Friday, August 13, 2010

Where is Emerson's (Wo)Man Thinker on Twitter?

I'm new to Twitter and tweeting. On my Facebook "wall" I posed the question: "I am wondering if u have a lot of people following you on twitter and you tweet crap but name it as gold and it keeps getting retweeted, is it not an Emperor's New Clothes dressed up for the 21st century?"

As a teacher and learner, I have found myself a bit dismayed as I followed links that bring me to 14 things a 21st century teacher must know--or 20 ways to use an iPad-- or thousands of free lesson plans, and so on. Now to be sure, not all the tweets I read are of this sort, but a lot are.  It isn't the quality of comment and link direction that fully concerns me, but more so the certainty that underlies and fixes these tweets as "givens".  Each time I read one I ask: For whom might this be true? In what context?  It's the absence of context that worries me. I think of Robert Frost's poem, The Mending Wall, when the speaker declares:

Before I built a wall I’d ask to know
What I was walling in or walling out,
And to whom I was like to give offence.

Do Tweets by their very nature function as walls?  Let's pause a moment and consider the link that promised thousands of free lesson plans.  When I followed it I was directed to a site where a pop up immediately let me know that I had won something. 
After clearing that away, I was directed to a list of choices. Here's where the problems really started. Again, it was not the quality of the lesson plans, although the number was daunting, but rather it was the reality of them. I mean, why do I actually want these plans that someone or some group made?  What will these plans disrupt and displace with regard to my own thinking and my specific context as teacher and learner?  How do plans actually get made that don't involve the students?  Have they and the teacher no voice in what gets privileged in the classroom?  What does all of this suggest about what is valued and not valued in the education?  What might the presence of these tweets that are retweeted and labeled golden suggest about what it means to teach and learn?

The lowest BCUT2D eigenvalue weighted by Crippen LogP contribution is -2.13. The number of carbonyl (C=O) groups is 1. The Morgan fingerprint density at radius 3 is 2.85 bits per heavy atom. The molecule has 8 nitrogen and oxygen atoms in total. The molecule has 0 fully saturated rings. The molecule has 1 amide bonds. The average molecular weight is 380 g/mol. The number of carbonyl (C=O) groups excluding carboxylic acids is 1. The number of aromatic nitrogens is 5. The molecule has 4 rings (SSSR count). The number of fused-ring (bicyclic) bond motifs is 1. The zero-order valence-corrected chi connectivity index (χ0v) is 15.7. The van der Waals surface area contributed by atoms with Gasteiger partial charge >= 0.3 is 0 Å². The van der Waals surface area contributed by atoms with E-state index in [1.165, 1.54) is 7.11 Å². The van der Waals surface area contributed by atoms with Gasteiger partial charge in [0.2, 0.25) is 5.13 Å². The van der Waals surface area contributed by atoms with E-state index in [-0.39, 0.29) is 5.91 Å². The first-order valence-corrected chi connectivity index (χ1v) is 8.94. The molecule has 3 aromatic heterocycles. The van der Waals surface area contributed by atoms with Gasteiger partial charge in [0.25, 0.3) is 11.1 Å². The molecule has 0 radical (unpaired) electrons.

DoesTwitter in some way facilitate the rapid replication of the accepted dogma?  Against the speed and volume that makes Twitter tweet, has Emerson's (Wo)man Thinker been lost?  In a commencement speech, Ralph Waldo Emerson said:  
"The sacredness which attaches to the act of creation,--the act of thought,--is transferred to the record. The poet chanting, was felt to be a divine man: henceforth the chant is divine also. The writer was a just and wise spirit: henceforward it is settled, the book is perfect; as love of the hero corrupts into worship of his statue. Instantly, the book becomes noxious: the guide is a tyrant. The sluggish and perverted mind of the multitude, slow to open to the incursions of Reason, having once so opened, having once received this book, stands upon it, and makes an outcry, if it is disparaged. Colleges are built on it. Books are written on it by thinkers, not by Man Thinking; by men of talent, that is, who start wrong, who set out wrong, who set out from accepted dogmas, not from their own sight of principles." 
So, can a metalanguage be heard on Twitter?  I mean consider: If you are a full time tweeter and you have, let's say 500,000 people following you, is it a matter of number and volume that makes one's truths, true? 

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